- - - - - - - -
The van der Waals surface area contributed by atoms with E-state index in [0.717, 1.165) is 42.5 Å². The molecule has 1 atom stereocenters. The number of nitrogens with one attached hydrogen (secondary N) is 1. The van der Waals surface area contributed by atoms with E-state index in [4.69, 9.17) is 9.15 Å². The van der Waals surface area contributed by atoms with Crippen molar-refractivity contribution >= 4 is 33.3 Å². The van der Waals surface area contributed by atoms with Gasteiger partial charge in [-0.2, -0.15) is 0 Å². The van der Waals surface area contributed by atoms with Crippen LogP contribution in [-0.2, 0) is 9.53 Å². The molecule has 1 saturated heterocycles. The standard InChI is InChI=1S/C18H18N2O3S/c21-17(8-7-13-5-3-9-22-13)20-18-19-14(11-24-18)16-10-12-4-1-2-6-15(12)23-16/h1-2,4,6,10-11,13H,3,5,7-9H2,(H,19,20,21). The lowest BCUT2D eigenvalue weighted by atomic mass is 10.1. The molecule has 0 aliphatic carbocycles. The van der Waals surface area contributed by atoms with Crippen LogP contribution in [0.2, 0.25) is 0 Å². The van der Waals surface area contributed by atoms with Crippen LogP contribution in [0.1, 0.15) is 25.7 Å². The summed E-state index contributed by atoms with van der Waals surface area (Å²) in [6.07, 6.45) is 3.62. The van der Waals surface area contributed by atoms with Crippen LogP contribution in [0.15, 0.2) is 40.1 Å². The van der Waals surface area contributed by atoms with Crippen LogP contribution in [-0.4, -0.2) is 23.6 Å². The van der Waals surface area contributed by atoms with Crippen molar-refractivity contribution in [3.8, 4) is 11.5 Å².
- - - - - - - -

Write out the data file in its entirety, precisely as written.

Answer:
The van der Waals surface area contributed by atoms with E-state index in [0.717, 1.165) is 42.5 Å². The molecule has 1 atom stereocenters. The number of nitrogens with one attached hydrogen (secondary N) is 1. The van der Waals surface area contributed by atoms with E-state index in [4.69, 9.17) is 9.15 Å². The van der Waals surface area contributed by atoms with Crippen molar-refractivity contribution >= 4 is 33.3 Å². The van der Waals surface area contributed by atoms with Gasteiger partial charge in [-0.2, -0.15) is 0 Å². The van der Waals surface area contributed by atoms with Crippen LogP contribution in [-0.2, 0) is 9.53 Å². The molecule has 1 saturated heterocycles. The standard InChI is InChI=1S/C18H18N2O3S/c21-17(8-7-13-5-3-9-22-13)20-18-19-14(11-24-18)16-10-12-4-1-2-6-15(12)23-16/h1-2,4,6,10-11,13H,3,5,7-9H2,(H,19,20,21). The lowest BCUT2D eigenvalue weighted by atomic mass is 10.1. The molecule has 0 aliphatic carbocycles. The van der Waals surface area contributed by atoms with Crippen LogP contribution in [0.2, 0.25) is 0 Å². The van der Waals surface area contributed by atoms with Crippen LogP contribution in [0.1, 0.15) is 25.7 Å². The summed E-state index contributed by atoms with van der Waals surface area (Å²) in [6.07, 6.45) is 3.62. The van der Waals surface area contributed by atoms with Crippen LogP contribution in [0.15, 0.2) is 40.1 Å². The van der Waals surface area contributed by atoms with Crippen LogP contribution in [-0.4, -0.2) is 23.6 Å². The van der Waals surface area contributed by atoms with Crippen molar-refractivity contribution in [3.8, 4) is 11.5 Å².